It’s finally time to ring in the New Year! You’ve probably made a few resolutions already—hit the gym, start up a new hobby or two, read at least 10 books. While those are all great resolutions, have you thought about your credit resolutions?
Maybe your credit score isn’t where you want it to be. Or maybe it’s doing just fine. Either way, your credit score could always use some work. Make 2020 the year you stay on top of your credit. If you’re grasping for credit resolutions ideas, don’t worry. We have some suggestions.
1. Pay Your Bills on Time
Sure, it sounds easy. But if you’ve got multiple credit cards or you make more purchases than you can keep up with, this might be easier said than done. You might dismiss the need to pay your bills on time—after all, you’ll only have to pay some interest, right?
It’s not that simple. First, interest can really add up over time. And if you have less-than-ideal credit, your interest rates will probably be higher than average. Secondly, your payment history—or the record of whether or not you’ve paid your bills on time—makes up a whopping 35% of your credit score.
Basically, if you don’t pay your bills on time, it’ll definitely reflect in your credit score. So do whatever you have to do to avoid late payments. Here are a few ideas:
- Keep a spreadsheet
- Set reminders on your phone
- Set up automated payments
- Schedule bill due dates on your calendar
2. Keep Your Credit Utilization Ratio at 30%
Ever heard of credit utilization ratio? It’s the ratio of how much credit you have available to how much you’re using. If you get too close to your credit limit for comfort, your credit score could take a hit. That’s why it’s safer to keep your credit utilization ratio at no more than 30%.
How does it work exactly? Here’s an example: Let’s say that you have three credit cards with $6,000, $5,000 and $3,000 credit lines. That means your revolving credit is $14,000. Since your credit utilization ratio should be no more than 30%, you can use $4,200 of your revolving credit.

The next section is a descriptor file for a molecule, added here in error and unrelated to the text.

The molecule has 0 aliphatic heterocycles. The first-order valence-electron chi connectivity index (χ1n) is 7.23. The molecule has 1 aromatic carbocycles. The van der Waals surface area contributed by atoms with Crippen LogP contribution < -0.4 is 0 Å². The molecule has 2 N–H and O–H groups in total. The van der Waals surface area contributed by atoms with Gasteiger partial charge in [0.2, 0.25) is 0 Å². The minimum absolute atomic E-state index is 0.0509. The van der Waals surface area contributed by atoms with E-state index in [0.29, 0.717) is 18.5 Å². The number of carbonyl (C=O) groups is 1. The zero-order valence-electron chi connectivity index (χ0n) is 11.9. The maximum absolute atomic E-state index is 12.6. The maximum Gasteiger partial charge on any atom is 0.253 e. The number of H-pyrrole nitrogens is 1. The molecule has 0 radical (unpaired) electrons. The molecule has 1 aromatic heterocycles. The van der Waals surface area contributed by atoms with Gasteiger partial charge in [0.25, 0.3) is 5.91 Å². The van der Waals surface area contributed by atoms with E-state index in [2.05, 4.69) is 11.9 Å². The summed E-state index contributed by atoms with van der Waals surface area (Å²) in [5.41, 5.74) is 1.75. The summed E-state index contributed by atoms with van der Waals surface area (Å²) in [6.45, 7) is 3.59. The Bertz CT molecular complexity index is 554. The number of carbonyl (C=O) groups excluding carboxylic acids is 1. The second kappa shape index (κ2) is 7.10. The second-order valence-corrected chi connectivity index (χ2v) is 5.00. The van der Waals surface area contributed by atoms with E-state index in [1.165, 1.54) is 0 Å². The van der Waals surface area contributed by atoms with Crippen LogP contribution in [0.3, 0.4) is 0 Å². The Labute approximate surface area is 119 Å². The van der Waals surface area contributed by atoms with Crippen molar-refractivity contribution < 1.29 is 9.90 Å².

Your credit utilization ratio makes up for 30% of your credit score, so don’t take this too lightly. And if you’re unsatisfied with your own credit utilization ratio, it might be time to get a credit card or two that’ll bump up your revolving credit.
3. Open a Few More Credit Accounts
When you apply for a job, you have a better chance of getting that job if you have a lot of experience on your resumé, right? The same thing applies to your credit report. But instead of jobs, you need credit accounts.
If you apply for a line of credit, lenders like to see that you can handle all types of credit accounts. Try to aim for opening a few revolving accounts, which are credit accounts that have different payments each month based on your current balance. Revolving accounts can include credit cards issued by banks or retail stores, home equity lines of credit (HELOCs), etc.
When you have a good variety of credit accounts, or a good credit mix, your credit score will also get a boost. After all, your credit mix makes up 10% of your credit score.
4. Check Your Credit Score Regularly
If you’re looking for an easy credit resolution that’ll take you a step in the right direction, this is it. You should already check your score regularly, but now’s the time to start if you haven’t.
Besides the obvious reason to check your credit—to make sure you’re where you need to be—checking your credit is pivotal before you apply for another line of credit. Every time you apply for a new credit card, loan, etc., the lender looks into your credit score.
This is important for two reasons. First, your credit score shows your eligibility for that new line of credit. So if you want that sparkly new credit card, you need to make sure that your credit is in good shape. Second, lenders tend to pull hard inquiries in your credit score when you apply. These tend to ding your score a bit.
Because of this, you want to keep your credit applications at a minimum, but you also want to make sure your credit is sturdy enough to get accepted andto withstand a hard inquiry. Try to play it safe—check your credit score as often as you can. You can sign up for our credit report card, which will show you your Experian credit score and grade your credit score based on the five main factors that play into your score.
Make 2020 The Year You Own Your Credit
If you’ve been waiting for a sign to start improving your credit, this is it. Make 2020 your year—for credit, finances and anything else you’ve been meaning to do. While we probably can’t help with all that other stuff, we’ve got the credit expertise you need to get where you want to go.